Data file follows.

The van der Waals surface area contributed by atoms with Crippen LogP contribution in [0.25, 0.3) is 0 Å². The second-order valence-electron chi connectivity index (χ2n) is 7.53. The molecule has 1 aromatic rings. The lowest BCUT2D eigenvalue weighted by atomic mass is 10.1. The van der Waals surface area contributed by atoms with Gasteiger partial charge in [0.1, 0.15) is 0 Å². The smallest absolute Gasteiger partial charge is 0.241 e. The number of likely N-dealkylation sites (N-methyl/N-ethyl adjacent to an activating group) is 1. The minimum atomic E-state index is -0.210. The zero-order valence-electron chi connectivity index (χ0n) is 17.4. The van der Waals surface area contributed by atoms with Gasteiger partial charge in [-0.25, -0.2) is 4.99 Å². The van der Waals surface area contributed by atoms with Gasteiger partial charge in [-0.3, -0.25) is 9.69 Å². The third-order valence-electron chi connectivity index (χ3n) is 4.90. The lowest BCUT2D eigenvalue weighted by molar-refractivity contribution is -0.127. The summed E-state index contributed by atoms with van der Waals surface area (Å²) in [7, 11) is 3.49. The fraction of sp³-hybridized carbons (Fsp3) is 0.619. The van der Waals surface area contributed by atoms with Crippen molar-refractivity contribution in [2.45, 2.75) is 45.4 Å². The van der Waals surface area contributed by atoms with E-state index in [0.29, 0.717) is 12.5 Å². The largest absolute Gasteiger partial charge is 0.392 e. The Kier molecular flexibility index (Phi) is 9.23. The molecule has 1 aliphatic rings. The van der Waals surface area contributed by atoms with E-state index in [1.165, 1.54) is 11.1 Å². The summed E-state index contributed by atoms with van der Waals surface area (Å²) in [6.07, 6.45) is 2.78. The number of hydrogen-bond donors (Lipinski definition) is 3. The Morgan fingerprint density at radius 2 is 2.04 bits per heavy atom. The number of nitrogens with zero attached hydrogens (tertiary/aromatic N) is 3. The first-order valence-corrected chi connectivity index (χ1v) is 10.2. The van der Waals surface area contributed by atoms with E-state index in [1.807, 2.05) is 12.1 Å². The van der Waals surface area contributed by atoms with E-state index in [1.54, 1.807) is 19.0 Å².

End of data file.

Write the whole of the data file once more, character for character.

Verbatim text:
The van der Waals surface area contributed by atoms with Crippen LogP contribution in [0.25, 0.3) is 0 Å². The second-order valence-electron chi connectivity index (χ2n) is 7.53. The molecule has 1 aromatic rings. The lowest BCUT2D eigenvalue weighted by atomic mass is 10.1. The van der Waals surface area contributed by atoms with Gasteiger partial charge in [0.1, 0.15) is 0 Å². The smallest absolute Gasteiger partial charge is 0.241 e. The number of likely N-dealkylation sites (N-methyl/N-ethyl adjacent to an activating group) is 1. The minimum atomic E-state index is -0.210. The zero-order valence-electron chi connectivity index (χ0n) is 17.4. The van der Waals surface area contributed by atoms with Gasteiger partial charge in [-0.25, -0.2) is 4.99 Å². The van der Waals surface area contributed by atoms with Gasteiger partial charge in [-0.3, -0.25) is 9.69 Å². The third-order valence-electron chi connectivity index (χ3n) is 4.90. The lowest BCUT2D eigenvalue weighted by molar-refractivity contribution is -0.127. The summed E-state index contributed by atoms with van der Waals surface area (Å²) in [7, 11) is 3.49. The fraction of sp³-hybridized carbons (Fsp3) is 0.619. The van der Waals surface area contributed by atoms with Crippen molar-refractivity contribution in [2.45, 2.75) is 45.4 Å². The van der Waals surface area contributed by atoms with E-state index in [0.29, 0.717) is 12.5 Å². The largest absolute Gasteiger partial charge is 0.392 e. The Kier molecular flexibility index (Phi) is 9.23. The molecule has 1 aliphatic rings. The van der Waals surface area contributed by atoms with E-state index in [1.165, 1.54) is 11.1 Å². The summed E-state index contributed by atoms with van der Waals surface area (Å²) in [6.07, 6.45) is 2.78. The number of hydrogen-bond donors (Lipinski definition) is 3. The Morgan fingerprint density at radius 2 is 2.04 bits per heavy atom. The number of nitrogens with zero attached hydrogens (tertiary/aromatic N) is 3. The first-order valence-corrected chi connectivity index (χ1v) is 10.2. The van der Waals surface area contributed by atoms with E-state index in [1.807, 2.05) is 12.1 Å². The van der Waals surface area contributed by atoms with E-state index in [1.54, 1.807) is 19.0 Å².